March 8, 2006

Lessons From Leslie

y ears perk up when a pastor, author, or teacher begins talking about those white fluffy things that humans resemble: sheep. Those docile creatures that wouldn’t hurt a fly, and are so stupid that anyone could catch one.
They haven’t met my Leslie.
A small Shetland sheep with gray-brown shaggy wool, Leslie was just what I was looking for--or so I thought! After an extended aerobic workout, my mom, the previous owner, and I finally made an NFL tackle and downed the evasive quarterback. My family has yet to acquire a pickup, so it was into the minivan with Leslie. Whereas she had run with an unruly flock in sparse pastures at the base of the mountains, where lurked wild animals cruising for lunch, now she would have her own barn, a fenced grazing area, and be well cared for.
Leslie was not impressed.
Trying to offer comfort, I sat with her while Mom drove. As the car ascended the mountain pass toward her new home, Leslie lunged at me. I was shocked! Sheep are not supposed to do that. Unfortunately, no one had informed Leslie. She lunged a second time, trying to bite whatever part of me was closest. Now I was scared. Maybe she was part coyote or wolf. Maybe an accident at birth took place, and she was a wolf in sheep’s disguise.
Finally home--with body parts still intact--we unloaded Leslie into the barn to be with the other sheep. I hoped she wouldn’t eat them.
It was shearing season--that beautiful time in the warmth of spring when a sheep lies down quietly for the shearer to relieve her of her winter wool coat . . . well, it took two of my “closest” friends to hold down Leslie and her four flailing extremities while I attempted to shear her. I say “closest” because no sane, sensible human would willingly restrain an animal such as Leslie while sharp shears charged all over her body. Leslie tried biting the hands that were helping her. She didn’t realize that while those hands kept her from moving, they also protected her from injury. Nevertheless, year after year we had the same struggle.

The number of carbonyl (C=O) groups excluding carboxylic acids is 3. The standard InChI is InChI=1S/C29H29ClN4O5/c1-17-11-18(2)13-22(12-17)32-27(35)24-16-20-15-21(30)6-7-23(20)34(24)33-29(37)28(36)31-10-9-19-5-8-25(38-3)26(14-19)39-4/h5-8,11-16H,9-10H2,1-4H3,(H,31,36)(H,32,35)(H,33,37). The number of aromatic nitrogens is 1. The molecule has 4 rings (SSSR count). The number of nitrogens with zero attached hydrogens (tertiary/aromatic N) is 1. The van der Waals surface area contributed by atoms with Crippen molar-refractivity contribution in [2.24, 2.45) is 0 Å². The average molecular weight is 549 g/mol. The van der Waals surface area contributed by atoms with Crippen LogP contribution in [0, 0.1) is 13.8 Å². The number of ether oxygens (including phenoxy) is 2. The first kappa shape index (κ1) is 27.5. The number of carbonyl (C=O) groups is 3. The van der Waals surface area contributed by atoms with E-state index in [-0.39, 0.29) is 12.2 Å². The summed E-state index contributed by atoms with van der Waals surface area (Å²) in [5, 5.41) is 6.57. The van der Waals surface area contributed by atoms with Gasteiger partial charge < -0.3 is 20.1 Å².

The first year Leslie birthed a pitch-black ram lamb. His wool lay in tight curls close to his body. He looked like a poodle, thus was dubbed Velvet Sir Poodles. Sir Poodles was as mean as his mom. He was definitely a free spirit, and to catch him was a robust tackle football game with no end zone.
We should have learned from these two. We didn’t. Leslie brought forth a second black ram lamb. (We were hoping for a black ewe lamb we could befriend and keep.) Diablo, as he was named, had two little horns and followed closely in his family’s footsteps.
Shearing the three was a lengthy process to take off only the wool, not sacrifice the sheep, and not let them escape with one side bare and the other a woolly mess.
My friends moved away, and no one else was willing to tackle and hold that position for several hours, so it was decided that the trio needed to move to more satisfactory accommodations. I shed no tears.
Though my sheep have not always resembled what writers write about, pastors preach about, or teachers teach about, they do resemble humans. Or should I say, humans resemble them.
Leslie didn’t want to go to another home, even though it was more luxurious than her own. Do we always want to go to a better place where God is taking us? I am good at “lunging and biting” when I don’t want to do something. What about when we get sheared? When God wants to remove those things we have clung to for so long? Do we get hurt because we are still struggling when God tells us to wait patiently for Him?

We are like sheep and have gone astray. But don’t take lessons from Leslie.
Kristi Geraci and her 11 gentle sheep (Stinky, Blue, Fluff, Princess, Curious Georgianna, Bruno, Eeyore, Baby, Masquerade, No Name I, and No Name II) call Montana’s Gallatin Valley home.